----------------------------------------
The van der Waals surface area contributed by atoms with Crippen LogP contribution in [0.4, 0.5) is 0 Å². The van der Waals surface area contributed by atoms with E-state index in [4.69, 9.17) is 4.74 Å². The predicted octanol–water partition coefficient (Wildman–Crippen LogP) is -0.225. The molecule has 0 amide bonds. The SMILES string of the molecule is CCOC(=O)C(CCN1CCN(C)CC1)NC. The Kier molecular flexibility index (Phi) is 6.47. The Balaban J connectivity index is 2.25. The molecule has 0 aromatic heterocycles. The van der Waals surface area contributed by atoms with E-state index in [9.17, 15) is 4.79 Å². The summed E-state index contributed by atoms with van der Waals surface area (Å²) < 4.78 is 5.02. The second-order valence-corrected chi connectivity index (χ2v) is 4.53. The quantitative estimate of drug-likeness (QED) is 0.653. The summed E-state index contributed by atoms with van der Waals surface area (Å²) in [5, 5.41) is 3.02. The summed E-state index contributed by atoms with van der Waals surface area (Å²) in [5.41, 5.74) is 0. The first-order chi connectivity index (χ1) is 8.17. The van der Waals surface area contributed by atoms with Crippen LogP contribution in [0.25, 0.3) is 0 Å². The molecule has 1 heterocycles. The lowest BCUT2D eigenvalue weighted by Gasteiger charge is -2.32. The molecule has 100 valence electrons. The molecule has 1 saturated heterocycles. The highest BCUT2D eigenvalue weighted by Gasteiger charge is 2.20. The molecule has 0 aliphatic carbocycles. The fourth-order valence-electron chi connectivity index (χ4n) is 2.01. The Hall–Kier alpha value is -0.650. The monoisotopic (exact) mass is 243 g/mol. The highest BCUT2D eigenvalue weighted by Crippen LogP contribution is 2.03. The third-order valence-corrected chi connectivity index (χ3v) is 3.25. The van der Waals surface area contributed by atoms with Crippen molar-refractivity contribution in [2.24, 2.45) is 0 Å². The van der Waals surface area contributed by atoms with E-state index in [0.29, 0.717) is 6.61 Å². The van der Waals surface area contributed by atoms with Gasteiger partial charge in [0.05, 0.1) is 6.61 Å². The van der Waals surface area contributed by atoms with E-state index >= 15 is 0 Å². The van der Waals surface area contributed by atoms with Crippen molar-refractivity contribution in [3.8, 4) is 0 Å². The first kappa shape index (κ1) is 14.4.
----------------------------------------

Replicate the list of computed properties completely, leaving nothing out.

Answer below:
The van der Waals surface area contributed by atoms with Crippen LogP contribution in [0.4, 0.5) is 0 Å². The van der Waals surface area contributed by atoms with E-state index in [4.69, 9.17) is 4.74 Å². The predicted octanol–water partition coefficient (Wildman–Crippen LogP) is -0.225. The molecule has 0 amide bonds. The SMILES string of the molecule is CCOC(=O)C(CCN1CCN(C)CC1)NC. The Kier molecular flexibility index (Phi) is 6.47. The Balaban J connectivity index is 2.25. The molecule has 0 aromatic heterocycles. The van der Waals surface area contributed by atoms with E-state index in [9.17, 15) is 4.79 Å². The summed E-state index contributed by atoms with van der Waals surface area (Å²) < 4.78 is 5.02. The second-order valence-corrected chi connectivity index (χ2v) is 4.53. The quantitative estimate of drug-likeness (QED) is 0.653. The summed E-state index contributed by atoms with van der Waals surface area (Å²) in [5, 5.41) is 3.02. The summed E-state index contributed by atoms with van der Waals surface area (Å²) in [5.41, 5.74) is 0. The first-order chi connectivity index (χ1) is 8.17. The van der Waals surface area contributed by atoms with Crippen LogP contribution in [0.25, 0.3) is 0 Å². The molecule has 1 heterocycles. The lowest BCUT2D eigenvalue weighted by Gasteiger charge is -2.32. The molecule has 100 valence electrons. The molecule has 1 saturated heterocycles. The highest BCUT2D eigenvalue weighted by Gasteiger charge is 2.20. The molecule has 0 aliphatic carbocycles. The fourth-order valence-electron chi connectivity index (χ4n) is 2.01. The Hall–Kier alpha value is -0.650. The monoisotopic (exact) mass is 243 g/mol. The highest BCUT2D eigenvalue weighted by Crippen LogP contribution is 2.03. The third-order valence-corrected chi connectivity index (χ3v) is 3.25. The van der Waals surface area contributed by atoms with Crippen molar-refractivity contribution in [2.24, 2.45) is 0 Å². The van der Waals surface area contributed by atoms with E-state index in [0.29, 0.717) is 6.61 Å². The van der Waals surface area contributed by atoms with Gasteiger partial charge in [0.05, 0.1) is 6.61 Å². The van der Waals surface area contributed by atoms with E-state index >= 15 is 0 Å². The van der Waals surface area contributed by atoms with Crippen molar-refractivity contribution in [3.8, 4) is 0 Å². The first kappa shape index (κ1) is 14.4.